AT Days 72-75: Big Peaks in Southern Maine

This four day section of the Maine AT was packed with big peaks:  Saddleback, the Crockers, and the Bigelows.  Here’s the daily summary:

Day 72 –  Piazza Rock Lean-to to Poplar Ridge Lean-to (9 miles)
Day 73 – Poplar Ridge Lean-to to Crocker Cirque Campsite (14 miles)
Day 74 – Crocker Cirque Campsite to ME Route 27 and Mountain View Campground (7 miles)
Day 75 – ME Route 27 to Safford Notch Campsite (11 miles)

Slices of Piazza

I absolutely loved my hammock spot at Piazza Rock shelter.  It was a nice flat spot very close to a bubbling stream.  Better yet, the weather forecast showed clear skies – so I’d go tarpless and feel the cool air as I looked up at the sky.

But all of that changed at about 1 AM when I felt …. raindrops??  What the ??? I launched into scramble mode, jumping down from my hammock with my headlamp on and scrambling to put up my tarp. I got the whole thing up in mere minutes, and it was my MMM (Most Memorable Moment) of the day.  I’d gone tarpless many times on my AT trek and had NEVER had rain fall.

I also must mention the memorable privy at Piazza Rock.  Wittily called “Your Move”, it features two seats with a cribbage board in the middle, as you can see below:

Now I’m not sure what percentage of the earth’s population desires to play cribbage while pooping with another person on a mountain ridge.  But in case you happen to get that urge, dear blog reader, you now know to go to Piazza Rock Shelter.

Spectacular Saddleback

I’d planned a short nine mile hike on Day 72 to accommodate a high peak climb over Saddleback Mountain and The Horn.  Both are Maine 4000 footers on an open ridge with amazing views.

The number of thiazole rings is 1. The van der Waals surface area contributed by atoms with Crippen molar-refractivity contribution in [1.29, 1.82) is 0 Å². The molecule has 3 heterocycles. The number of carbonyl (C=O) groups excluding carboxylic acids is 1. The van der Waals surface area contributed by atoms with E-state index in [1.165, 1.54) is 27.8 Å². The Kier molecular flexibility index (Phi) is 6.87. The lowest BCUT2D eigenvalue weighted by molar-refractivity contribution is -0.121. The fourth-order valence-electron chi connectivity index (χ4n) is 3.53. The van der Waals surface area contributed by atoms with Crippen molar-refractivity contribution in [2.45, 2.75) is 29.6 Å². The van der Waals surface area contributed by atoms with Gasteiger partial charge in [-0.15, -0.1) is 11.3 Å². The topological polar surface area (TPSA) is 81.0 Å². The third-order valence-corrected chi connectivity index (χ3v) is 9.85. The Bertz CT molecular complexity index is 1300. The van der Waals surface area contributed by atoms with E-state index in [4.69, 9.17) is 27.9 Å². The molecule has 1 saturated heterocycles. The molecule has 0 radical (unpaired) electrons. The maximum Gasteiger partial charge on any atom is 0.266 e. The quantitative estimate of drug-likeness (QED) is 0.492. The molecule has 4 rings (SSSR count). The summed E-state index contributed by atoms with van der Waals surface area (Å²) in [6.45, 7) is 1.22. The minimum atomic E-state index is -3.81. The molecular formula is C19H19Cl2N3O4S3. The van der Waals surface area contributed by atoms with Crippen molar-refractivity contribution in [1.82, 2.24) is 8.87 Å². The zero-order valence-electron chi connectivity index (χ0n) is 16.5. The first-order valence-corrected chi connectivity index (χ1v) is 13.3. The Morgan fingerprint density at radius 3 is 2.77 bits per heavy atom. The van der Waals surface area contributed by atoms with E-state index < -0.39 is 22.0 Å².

The scenery did not disappoint, and I was glad to be able to spend ample time on each peak (and ridge mate Saddleback Junior) to really enjoy the views.

The thing that bugs me about Maine

Time for a little blog rant here.  There’s SO much to like about Maine:

  • Miles of pristine green forests
  • Beautiful blue lakes and ponds
  • Cool evergreen shade over the trail

But man, the bugs in this state are simply off the charts!  I’m very familiar with New Hampshire’s notorious black flies and mosquitoes – but the Maine versions are like street-tough fighters!  They do not give up once they find you!

And there are new types of bugs here I’ve never even seen.  As I set up camp on Day 72 at Poplar Ridge these tiny black beetle-like bugs started swarming on every clear, white, or bright colored surface.  As I cooked dinner with other hikers my green water bottle had dozens of these crawlies on it within a minute!

When hiking the bugs are somewhat subdued, but camp mornings and evenings almost require DEET and a bug mask!


Rain on the ridge

I found a wonderful airy hammock spot on a ridge that night, but promptly found out at 9 PM that it was also an ideal spot for thunderstorm winds to gust heavily.  I emerged dry and unscathed in the morning after a bouncy wild ride!

The new rain made for some beautiful waterfall views on the trailside rivers.  Although the morning was cloudy, my MMM of Day 73 was the blue sky that emerged as I climbed to the summit of Spaulding Mountain.